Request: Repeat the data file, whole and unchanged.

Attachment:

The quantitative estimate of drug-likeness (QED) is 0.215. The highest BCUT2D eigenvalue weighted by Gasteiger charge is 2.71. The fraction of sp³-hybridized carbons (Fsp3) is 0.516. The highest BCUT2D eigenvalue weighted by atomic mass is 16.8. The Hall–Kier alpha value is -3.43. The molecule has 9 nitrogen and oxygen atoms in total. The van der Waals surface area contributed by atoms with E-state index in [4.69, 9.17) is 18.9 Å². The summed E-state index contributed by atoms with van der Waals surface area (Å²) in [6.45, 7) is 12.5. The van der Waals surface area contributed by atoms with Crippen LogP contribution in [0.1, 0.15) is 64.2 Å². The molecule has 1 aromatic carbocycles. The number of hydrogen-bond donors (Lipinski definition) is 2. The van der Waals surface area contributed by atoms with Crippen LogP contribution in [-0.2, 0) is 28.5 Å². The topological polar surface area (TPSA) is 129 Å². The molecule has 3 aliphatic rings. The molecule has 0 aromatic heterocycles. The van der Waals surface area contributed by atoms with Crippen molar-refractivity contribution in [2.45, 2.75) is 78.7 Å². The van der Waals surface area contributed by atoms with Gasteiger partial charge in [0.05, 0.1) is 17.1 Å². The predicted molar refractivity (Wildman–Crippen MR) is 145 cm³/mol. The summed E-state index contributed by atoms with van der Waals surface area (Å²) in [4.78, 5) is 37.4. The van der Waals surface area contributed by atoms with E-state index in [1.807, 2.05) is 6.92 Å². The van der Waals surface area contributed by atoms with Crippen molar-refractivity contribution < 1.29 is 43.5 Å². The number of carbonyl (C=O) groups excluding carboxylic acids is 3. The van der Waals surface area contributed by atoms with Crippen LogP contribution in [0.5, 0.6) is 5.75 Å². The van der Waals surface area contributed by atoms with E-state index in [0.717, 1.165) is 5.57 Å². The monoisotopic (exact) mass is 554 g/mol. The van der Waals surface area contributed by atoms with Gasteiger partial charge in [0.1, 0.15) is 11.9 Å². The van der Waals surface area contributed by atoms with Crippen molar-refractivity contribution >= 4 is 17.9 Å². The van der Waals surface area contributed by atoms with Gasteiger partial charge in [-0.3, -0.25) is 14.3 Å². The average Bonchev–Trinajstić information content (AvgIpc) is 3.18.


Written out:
The quantitative estimate of drug-likeness (QED) is 0.215. The highest BCUT2D eigenvalue weighted by Gasteiger charge is 2.71. The fraction of sp³-hybridized carbons (Fsp3) is 0.516. The highest BCUT2D eigenvalue weighted by atomic mass is 16.8. The Hall–Kier alpha value is -3.43. The molecule has 9 nitrogen and oxygen atoms in total. The van der Waals surface area contributed by atoms with E-state index in [4.69, 9.17) is 18.9 Å². The summed E-state index contributed by atoms with van der Waals surface area (Å²) in [6.45, 7) is 12.5. The van der Waals surface area contributed by atoms with Crippen LogP contribution in [0.1, 0.15) is 64.2 Å². The molecule has 1 aromatic carbocycles. The number of hydrogen-bond donors (Lipinski definition) is 2. The van der Waals surface area contributed by atoms with Crippen LogP contribution in [-0.2, 0) is 28.5 Å². The topological polar surface area (TPSA) is 129 Å². The molecule has 3 aliphatic rings. The molecule has 0 aromatic heterocycles. The van der Waals surface area contributed by atoms with Crippen molar-refractivity contribution in [2.45, 2.75) is 78.7 Å². The van der Waals surface area contributed by atoms with Gasteiger partial charge in [0.05, 0.1) is 17.1 Å². The predicted molar refractivity (Wildman–Crippen MR) is 145 cm³/mol. The summed E-state index contributed by atoms with van der Waals surface area (Å²) in [4.78, 5) is 37.4. The van der Waals surface area contributed by atoms with E-state index in [1.807, 2.05) is 6.92 Å². The van der Waals surface area contributed by atoms with Crippen molar-refractivity contribution < 1.29 is 43.5 Å². The number of carbonyl (C=O) groups excluding carboxylic acids is 3. The van der Waals surface area contributed by atoms with Crippen LogP contribution in [0.5, 0.6) is 5.75 Å². The van der Waals surface area contributed by atoms with E-state index in [0.717, 1.165) is 5.57 Å². The monoisotopic (exact) mass is 554 g/mol. The van der Waals surface area contributed by atoms with Gasteiger partial charge in [0.1, 0.15) is 11.9 Å². The van der Waals surface area contributed by atoms with Crippen molar-refractivity contribution >= 4 is 17.9 Å². The van der Waals surface area contributed by atoms with Gasteiger partial charge in [-0.3, -0.25) is 14.3 Å². The average Bonchev–Trinajstić information content (AvgIpc) is 3.18.